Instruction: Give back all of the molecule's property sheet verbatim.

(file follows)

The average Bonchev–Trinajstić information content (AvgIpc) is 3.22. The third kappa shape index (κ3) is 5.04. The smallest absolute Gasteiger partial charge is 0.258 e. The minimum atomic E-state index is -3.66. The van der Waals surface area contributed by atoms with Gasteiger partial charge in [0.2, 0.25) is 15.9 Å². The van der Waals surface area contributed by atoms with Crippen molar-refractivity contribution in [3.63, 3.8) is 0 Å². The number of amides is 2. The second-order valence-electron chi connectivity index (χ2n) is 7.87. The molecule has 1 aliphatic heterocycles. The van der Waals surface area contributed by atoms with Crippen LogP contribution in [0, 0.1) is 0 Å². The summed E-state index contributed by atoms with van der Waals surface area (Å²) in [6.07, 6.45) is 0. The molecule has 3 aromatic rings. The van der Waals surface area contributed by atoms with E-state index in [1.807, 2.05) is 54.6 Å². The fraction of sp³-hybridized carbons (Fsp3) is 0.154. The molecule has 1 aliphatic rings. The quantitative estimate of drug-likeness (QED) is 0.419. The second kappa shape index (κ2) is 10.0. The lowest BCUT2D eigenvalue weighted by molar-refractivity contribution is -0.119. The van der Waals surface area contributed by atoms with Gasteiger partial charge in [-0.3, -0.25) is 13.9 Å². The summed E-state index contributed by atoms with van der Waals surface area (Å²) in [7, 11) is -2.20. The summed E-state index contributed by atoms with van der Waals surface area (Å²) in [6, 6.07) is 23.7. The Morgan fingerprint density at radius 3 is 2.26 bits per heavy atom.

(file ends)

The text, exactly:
The average Bonchev–Trinajstić information content (AvgIpc) is 3.22. The third kappa shape index (κ3) is 5.04. The smallest absolute Gasteiger partial charge is 0.258 e. The minimum atomic E-state index is -3.66. The van der Waals surface area contributed by atoms with Gasteiger partial charge in [0.2, 0.25) is 15.9 Å². The van der Waals surface area contributed by atoms with Crippen molar-refractivity contribution in [3.63, 3.8) is 0 Å². The number of amides is 2. The second-order valence-electron chi connectivity index (χ2n) is 7.87. The molecule has 1 aliphatic heterocycles. The van der Waals surface area contributed by atoms with Crippen LogP contribution in [0, 0.1) is 0 Å². The summed E-state index contributed by atoms with van der Waals surface area (Å²) in [6.07, 6.45) is 0. The molecule has 3 aromatic rings. The van der Waals surface area contributed by atoms with E-state index in [1.807, 2.05) is 54.6 Å². The fraction of sp³-hybridized carbons (Fsp3) is 0.154. The molecule has 1 aliphatic rings. The quantitative estimate of drug-likeness (QED) is 0.419. The second kappa shape index (κ2) is 10.0. The lowest BCUT2D eigenvalue weighted by molar-refractivity contribution is -0.119. The van der Waals surface area contributed by atoms with Gasteiger partial charge in [-0.3, -0.25) is 13.9 Å². The summed E-state index contributed by atoms with van der Waals surface area (Å²) in [7, 11) is -2.20. The summed E-state index contributed by atoms with van der Waals surface area (Å²) in [6, 6.07) is 23.7. The Morgan fingerprint density at radius 3 is 2.26 bits per heavy atom.